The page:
59

37.94 ± 26.41

(1.60–113.50)

32.16

171

66.20 ± 34.90

(1.60–175.00)

68.00

< 0.001

Total motility (%)

89

66.37 ± 10.95

(36.70–90.00)

66.80

44

40.22 ± 13.76

(7.50–82.66)

39.85

133

57.71 ± 17.15

(7.50–90.00)

58.60

< 0.001

Rapid linear progressive motility (%)

30

52.64 ± 15.78

(9.27–74.10)

57.02

21

26.79 ± 15.47

(1.40–51.14)

32.00

51

42.00 ± 20.13

(1.40–74.10)

41.20

< 0.001

Normal morphology (%)

62

56.68 ± 20.23

(17.00–98.00)

53.13

35

36.41 ± 21.66

(4.69–97.50)

30.81

97

49.37 ± 22.85

(4.69–98.00)

49.90

< 0.001

Viability (%)

30

72.63 ± 8.31

(54.90–90.81)

73.25

14

55.25 ± 11.99

(31.00–81.33)

55.33

44

67.10 ± 12.54

(31.00–90.81)

67.98

< 0.001

Data were expressed as n (number of studies/data sets), Mean ± SD (standard deviation), range (min-max) and median. Fertile and infertile groups were compared by independent Student’s t test

Reference semen parameter values for Indian men

Despite significant number of studies available on semen analysis in fertile and infertile individuals, semen reference values for Indian men are not available. The WHO 2010 reference manual is based on semen parameters collected from various populations, but the data for Indian men were not considered for this evaluation. Nevertheless, it is well known that semen parameters vary significantly across various populations and the reference semen parameters for Indian population are not available. From this collection of data, we estimated values that could provide us with the reference semen parameters for normal (fertile) Indian men. The mean (± SD) semen volume, sperm concentration, total motility, rapid linear progressive motility, normal morphology and sperm viability for Indian fertile men are 2.88 ± 0.77 (ml), 81.08 ± 29.21 million/ml, 66.37 ± 10.95%, 52.64 ± 15.78%, 56.68 ± 20.23% and 72.63 ± 8.31%, respectively (Table 1). The 5th percentile values for Indian fertile men are semen volume 1.61 ml, sperm concentration 39.45 million/ml, total motility 49.15%, rapid linear progressive motility 20.20%, normal morphology 22.11% and viability 57.60% (Table 2).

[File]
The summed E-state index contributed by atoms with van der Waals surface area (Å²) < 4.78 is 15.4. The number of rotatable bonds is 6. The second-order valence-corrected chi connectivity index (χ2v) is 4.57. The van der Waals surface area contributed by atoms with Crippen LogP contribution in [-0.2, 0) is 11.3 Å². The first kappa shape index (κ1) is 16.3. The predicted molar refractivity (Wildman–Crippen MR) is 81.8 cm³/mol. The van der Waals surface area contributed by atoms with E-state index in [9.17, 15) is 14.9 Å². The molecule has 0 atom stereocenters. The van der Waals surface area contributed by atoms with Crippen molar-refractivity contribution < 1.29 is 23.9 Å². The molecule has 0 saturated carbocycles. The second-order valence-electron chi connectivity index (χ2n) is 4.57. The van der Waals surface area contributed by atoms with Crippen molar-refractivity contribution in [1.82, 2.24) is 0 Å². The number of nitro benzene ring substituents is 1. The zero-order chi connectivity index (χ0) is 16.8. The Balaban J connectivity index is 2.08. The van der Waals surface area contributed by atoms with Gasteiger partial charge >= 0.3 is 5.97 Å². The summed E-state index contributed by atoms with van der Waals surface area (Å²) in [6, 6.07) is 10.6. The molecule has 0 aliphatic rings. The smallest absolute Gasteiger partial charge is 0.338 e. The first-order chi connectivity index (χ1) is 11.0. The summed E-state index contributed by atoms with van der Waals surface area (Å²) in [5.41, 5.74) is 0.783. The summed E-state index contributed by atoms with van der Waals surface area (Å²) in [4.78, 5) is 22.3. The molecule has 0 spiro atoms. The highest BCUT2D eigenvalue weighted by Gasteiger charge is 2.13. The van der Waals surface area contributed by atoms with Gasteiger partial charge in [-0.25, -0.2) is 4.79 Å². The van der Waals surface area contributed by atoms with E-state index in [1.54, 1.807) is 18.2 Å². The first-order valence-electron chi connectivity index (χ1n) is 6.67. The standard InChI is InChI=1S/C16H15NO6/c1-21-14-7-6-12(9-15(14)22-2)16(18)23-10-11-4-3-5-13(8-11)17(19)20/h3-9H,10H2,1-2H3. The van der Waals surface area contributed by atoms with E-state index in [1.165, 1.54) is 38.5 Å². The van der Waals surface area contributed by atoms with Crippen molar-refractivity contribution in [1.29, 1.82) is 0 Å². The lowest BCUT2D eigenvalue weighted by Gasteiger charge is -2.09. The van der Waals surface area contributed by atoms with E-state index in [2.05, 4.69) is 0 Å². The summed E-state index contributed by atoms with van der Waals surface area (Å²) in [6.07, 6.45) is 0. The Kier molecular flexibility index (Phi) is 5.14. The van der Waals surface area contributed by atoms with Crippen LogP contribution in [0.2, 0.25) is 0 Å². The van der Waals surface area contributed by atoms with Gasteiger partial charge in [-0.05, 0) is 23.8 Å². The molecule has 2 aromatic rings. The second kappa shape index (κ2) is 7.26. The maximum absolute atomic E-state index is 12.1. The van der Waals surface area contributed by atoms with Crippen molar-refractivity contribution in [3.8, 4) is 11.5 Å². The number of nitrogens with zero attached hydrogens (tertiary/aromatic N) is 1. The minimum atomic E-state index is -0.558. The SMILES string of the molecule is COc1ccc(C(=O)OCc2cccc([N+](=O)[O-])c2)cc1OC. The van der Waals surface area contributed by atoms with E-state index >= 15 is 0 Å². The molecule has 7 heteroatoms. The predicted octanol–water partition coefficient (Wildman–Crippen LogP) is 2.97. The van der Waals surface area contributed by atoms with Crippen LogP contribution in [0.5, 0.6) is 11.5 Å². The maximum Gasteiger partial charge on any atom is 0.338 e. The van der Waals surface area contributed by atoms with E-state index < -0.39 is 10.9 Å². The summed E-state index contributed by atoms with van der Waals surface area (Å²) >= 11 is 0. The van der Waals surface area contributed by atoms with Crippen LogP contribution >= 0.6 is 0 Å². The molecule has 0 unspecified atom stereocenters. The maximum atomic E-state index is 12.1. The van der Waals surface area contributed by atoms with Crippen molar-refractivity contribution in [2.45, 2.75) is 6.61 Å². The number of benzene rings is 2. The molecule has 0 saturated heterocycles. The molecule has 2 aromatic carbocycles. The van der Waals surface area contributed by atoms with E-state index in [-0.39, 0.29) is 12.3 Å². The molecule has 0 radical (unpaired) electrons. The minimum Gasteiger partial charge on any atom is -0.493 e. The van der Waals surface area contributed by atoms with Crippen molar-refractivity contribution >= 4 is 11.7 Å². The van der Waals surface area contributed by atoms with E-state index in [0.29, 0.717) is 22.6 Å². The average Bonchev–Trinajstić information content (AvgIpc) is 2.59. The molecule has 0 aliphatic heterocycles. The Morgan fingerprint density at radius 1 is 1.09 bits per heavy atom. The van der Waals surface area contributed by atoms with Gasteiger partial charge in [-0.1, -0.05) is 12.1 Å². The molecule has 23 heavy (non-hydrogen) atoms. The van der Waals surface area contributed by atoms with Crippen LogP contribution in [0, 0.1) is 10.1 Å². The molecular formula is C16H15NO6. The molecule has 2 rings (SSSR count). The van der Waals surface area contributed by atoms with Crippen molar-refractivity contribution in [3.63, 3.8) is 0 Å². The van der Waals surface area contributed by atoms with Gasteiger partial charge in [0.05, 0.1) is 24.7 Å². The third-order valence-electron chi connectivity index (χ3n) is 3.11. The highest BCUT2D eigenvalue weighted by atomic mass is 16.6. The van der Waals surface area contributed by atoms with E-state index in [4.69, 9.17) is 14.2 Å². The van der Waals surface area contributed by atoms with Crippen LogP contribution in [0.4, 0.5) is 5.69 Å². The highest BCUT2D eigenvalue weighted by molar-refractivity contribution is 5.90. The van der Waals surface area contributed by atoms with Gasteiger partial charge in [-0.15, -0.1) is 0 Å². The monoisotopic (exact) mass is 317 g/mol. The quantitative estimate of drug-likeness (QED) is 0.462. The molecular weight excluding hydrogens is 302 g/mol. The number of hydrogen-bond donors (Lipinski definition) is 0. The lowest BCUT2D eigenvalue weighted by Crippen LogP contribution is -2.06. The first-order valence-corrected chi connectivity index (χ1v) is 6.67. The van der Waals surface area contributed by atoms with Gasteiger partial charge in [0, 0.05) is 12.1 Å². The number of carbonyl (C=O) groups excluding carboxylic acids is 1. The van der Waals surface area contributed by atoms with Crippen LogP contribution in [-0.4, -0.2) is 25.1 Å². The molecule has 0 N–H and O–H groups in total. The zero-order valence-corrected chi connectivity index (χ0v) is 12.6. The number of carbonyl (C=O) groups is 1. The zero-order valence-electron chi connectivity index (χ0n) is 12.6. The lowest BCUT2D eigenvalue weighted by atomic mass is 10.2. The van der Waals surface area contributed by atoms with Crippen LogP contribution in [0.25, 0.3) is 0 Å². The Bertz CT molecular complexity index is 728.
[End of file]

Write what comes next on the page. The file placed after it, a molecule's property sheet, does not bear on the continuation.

Table 2

Different centile values for semen parameters in fertile men

Variables

N*

2.5

5

10

25

50

75

90

95

97.5

Semen volume (ml)

2824

1.27

1.61

2.00

2.38

2.90

3.26

3.90

4.46

4.65

Sperm concentration (million/ml)

6103

33.61

39.45

48.69

60.48

76.23

90.03

129.29

137.18

159.56

Total motility (%)

5343

46.75

49.15

53.84

57.00

66.80

74.03

80.60

85.51

88.90

Rapid linear progressive motility (%)

1584

9.27

20.20

29.36

41.66

57.02

66.24

69.07

73.33

Normal morphology (%)

3730

19.79

22.11

32.07

39.81

53.13

71.81

87.37

91.86

95.13

Viability (%)

2636

54.90

57.60

62.34

65.50

73.25

79.12

83.68

88.82

*Number of subjects

Temporal trend in semen parameters

In total (fertile + infertile) population, the mean sperm concentration showed a significant (p < 0.05 or p < 0.001) decrease across all periods as compared to the baseline (before 2001) (Fig. 1 and Table 3). Further, the mean normal morphology also showed a significant (p < 0.05 or < 0.01) decrease in 2012–2016 period as compared to both before 2001 and 2007–2011 periods. Moreover, mean rapid linear progressive motility showed a decreasing trend with time, but the difference between these periods did not touch statistical significance (p > 0.05).
Fig. 1
Fig. 1

Temporal trend in mean semen parameters in the whole population (fertile plus infertile)

Table 3

Seminal quality in Indian fertile and infertile men over five-year periods

Variables

Fertile

Infertile

Total

p value (Fertile vs. Infertile)

n

Mean ± SD

n

Mean ± SD

n

Mean ± SD

Semen volume (ml):

  ≤ 2001

8

2.74 ± 0.52

2

3.72 ± 1.73

10

2.93 ± 0.84

0.701

 2002–2006

6

2.78 ± 0.42

2

2.50 ± 0.42

8

2.71 ± 0.41

0.896

 2007–2011

23

2.97 ± 0.94

13

3.00 ± 0.56

36

2.98 ± 0.81

0.963

 2012–2016

16

2.86 ± 0.74

5

3.21 ± 2.51

21

2.94 ± 1.30

0.941

Sperm concentration (million/ml):

  ≤ 2001

21

93.39 ± 37.91

4

55.38 ± 43.51

25

87.31 ± 40.45

0.008

 2002–2006

14

81.26 ± 24.73

6

42.43 ± 26.98

20

69.61 ± 30.72*

0.004

 2007–2011

42

73.46 ± 22.80

27

37.05 ± 26.33

69

59.22 ± 29.98**

0.008

 2012–2016

35

82.77 ± 30.20

22

34.65 ± 23.43

57

64.19 ± 36.31*

0.001

Total motility (%):

  ≤ 2001

15

64.20 ± 13.84

2

41.05 ± 6.58

17

61.48 ± 15.15

< 0.001

 2002–2006

12

67.12 ± 11.63

4

39.01 ± 9.39

16

60.09 ± 16.58

< 0.001

 2007–2011

31

68.93 ± 9.48

18

47.93 ± 13.87

49

61.22 ± 15.13

0.003

 2012–2016

31

64.56 ± 10.50

20

33.43 ± 11.62

51

52.35 ± 18.79

< 0.001